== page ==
Recado Rojo Marinade Recipe

Recado Rojo Marinade Recipe
Annatto seeds, bright red, peppery and spicy with a hint of smoke, are known as the poor man’s saffron and play a starring role in achiote seasoning and in the cooking pots and pits of the Yucatán Peninsula - Cochinita Pibil is perhaps its greatest ambassador: a whole suckling pig is slathered in a fragrant annatto-based paste known as Recado Rojo before being wrapped in banana leaves and baked in a pib or pit.

Annatto © Philip Hood

Twenty-first Century Mexican cooks tend to use commercially produced achiote seasonings which come in various forms: powders, pastes, pastilles, liquids, even oils as annatto seeds are fat as well as water soluble. The Yucatecan Recado Rojo however is actually easy to make at home, and its flavour is predictably superior to any mass produced product. The main challenge is the hardness of the seeds which makes them very difficult to grind. A sturdy electric spice grinder is essential as a mortar and pestle will have no effect whatsoever and result in nothing but huge frustration – I know, I have tried it. Some cooks boil the seeds first and then let them steep overnight in order to soften them, and this does help, but for the home cook, making Recado Rojo requires a certain amount of muscle powder!

Adding some salt to the annatto seeds creates extra friction and thereby helps the whole process and so long as you are patient and prepared to scrape down the inside of the grinder repeatedly and just keep going until you have a paste, you will succeed. I personally think it is worth the effort to make my own and I go through the process below as often as I can, but I have to admit that when time and energy are lacking, I am happy to use a good quality achiote seasoning powder.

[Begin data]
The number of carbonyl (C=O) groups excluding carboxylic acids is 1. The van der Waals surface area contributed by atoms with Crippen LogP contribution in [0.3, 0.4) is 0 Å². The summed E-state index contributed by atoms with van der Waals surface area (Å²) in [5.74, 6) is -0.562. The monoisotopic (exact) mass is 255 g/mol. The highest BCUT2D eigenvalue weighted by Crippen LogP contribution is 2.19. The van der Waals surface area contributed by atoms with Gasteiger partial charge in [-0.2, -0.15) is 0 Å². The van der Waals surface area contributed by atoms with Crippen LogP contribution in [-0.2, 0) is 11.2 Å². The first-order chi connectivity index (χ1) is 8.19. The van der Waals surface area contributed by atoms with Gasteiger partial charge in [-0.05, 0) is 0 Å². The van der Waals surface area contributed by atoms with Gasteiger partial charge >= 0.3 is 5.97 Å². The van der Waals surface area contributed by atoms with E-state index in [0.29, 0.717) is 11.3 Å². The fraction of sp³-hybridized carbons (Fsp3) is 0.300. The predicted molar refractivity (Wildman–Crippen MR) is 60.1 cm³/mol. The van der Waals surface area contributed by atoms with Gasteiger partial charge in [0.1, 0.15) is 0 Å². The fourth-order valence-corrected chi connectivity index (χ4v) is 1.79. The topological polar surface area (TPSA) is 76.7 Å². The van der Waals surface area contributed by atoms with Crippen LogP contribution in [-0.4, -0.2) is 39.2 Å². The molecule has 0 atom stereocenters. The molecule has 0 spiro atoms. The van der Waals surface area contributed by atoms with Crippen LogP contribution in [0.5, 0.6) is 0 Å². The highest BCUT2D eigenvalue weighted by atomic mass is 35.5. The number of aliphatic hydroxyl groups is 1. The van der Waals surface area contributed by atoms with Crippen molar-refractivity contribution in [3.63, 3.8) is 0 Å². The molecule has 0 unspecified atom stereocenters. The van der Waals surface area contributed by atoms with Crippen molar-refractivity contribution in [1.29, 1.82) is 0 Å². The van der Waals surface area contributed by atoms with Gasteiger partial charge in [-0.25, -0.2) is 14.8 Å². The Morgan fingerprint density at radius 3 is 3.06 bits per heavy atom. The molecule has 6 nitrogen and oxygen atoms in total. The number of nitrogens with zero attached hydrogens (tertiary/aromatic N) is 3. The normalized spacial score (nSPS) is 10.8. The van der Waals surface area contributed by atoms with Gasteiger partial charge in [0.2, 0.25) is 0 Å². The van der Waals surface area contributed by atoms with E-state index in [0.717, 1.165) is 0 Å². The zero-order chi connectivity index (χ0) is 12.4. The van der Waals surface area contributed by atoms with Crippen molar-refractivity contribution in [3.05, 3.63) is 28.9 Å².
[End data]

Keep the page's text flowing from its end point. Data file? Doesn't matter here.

Recado Rojo mixed with lime and orange juice or vinegar, some chilli flakes or paste (the smoky chipotle matches achiote very successfully although it is not regionally authentic), crushed garlic cloves and olive oil, it becomes a delicious marinade to be used with fish and prawns, lamb and pork chops, steaks, butterflied quail or poussins and feta cheese for instance. And if you fancy some fabulously succulent pork carnitas with a flavour of the Yucatán, there are links to a recipe at the end of this article.

Achiote Marinade – Recado Rojo

30 ml/2 tsp anatto seeds
5 ml/1 tsp fine sea salt
5 ml/1 tsp black peppercorns
10 ml/2 tsp cumin seeds
5 ml/1 tsp coriander seeds
5 ml/1 tsp allspice berries
5 ml/1 tsp dried Mexican oregano
5 ml/1 tsp ground cinnamon
10 whole cloves
6 garlic cloves, peeled and crushed
60 ml/4 tbsp fresh orange juice, about 1 orange
30 ml/2 tbsp fresh lime juice, about 1 lime
60 ml/4 tbsp olive oil

Place the annatto seeds and salt in an electric spice grinder and grind finely, stopping every so often to scrape down the sides of the grinder. Add the remaining spices and grind finely again. Transfer the spice powder to a small bowl and add the garlic, orange and lime juices, and olive oil. Mix well.

The recado will keep well in a screw top jar in the refrigerator for a week, although it does tend to lose its sparkle if it sits around for too long.

This quantity is ample for four chicken breasts, pork chops or steaks and thick fish fillets. If you are cooking prawns or large shrimp, allow about 500 g/18 oz.

To use the recado as a marinade, slather it generously over the food before grilling or roasting. Baste often with the juices during the cooking.

Buén provecho!

Chilli and Chocolate Stars of the Mexican Cocina by Isabel Hood is available from

Just The Two of Us Entertaining Each Other by Isabel Hood is available from and

You Should Also Read:
The Spices of Mexico - Achiote
The Sauces of Mexico - Recado
Tacos of Oven-roasted Achiote Carnitas Recipe

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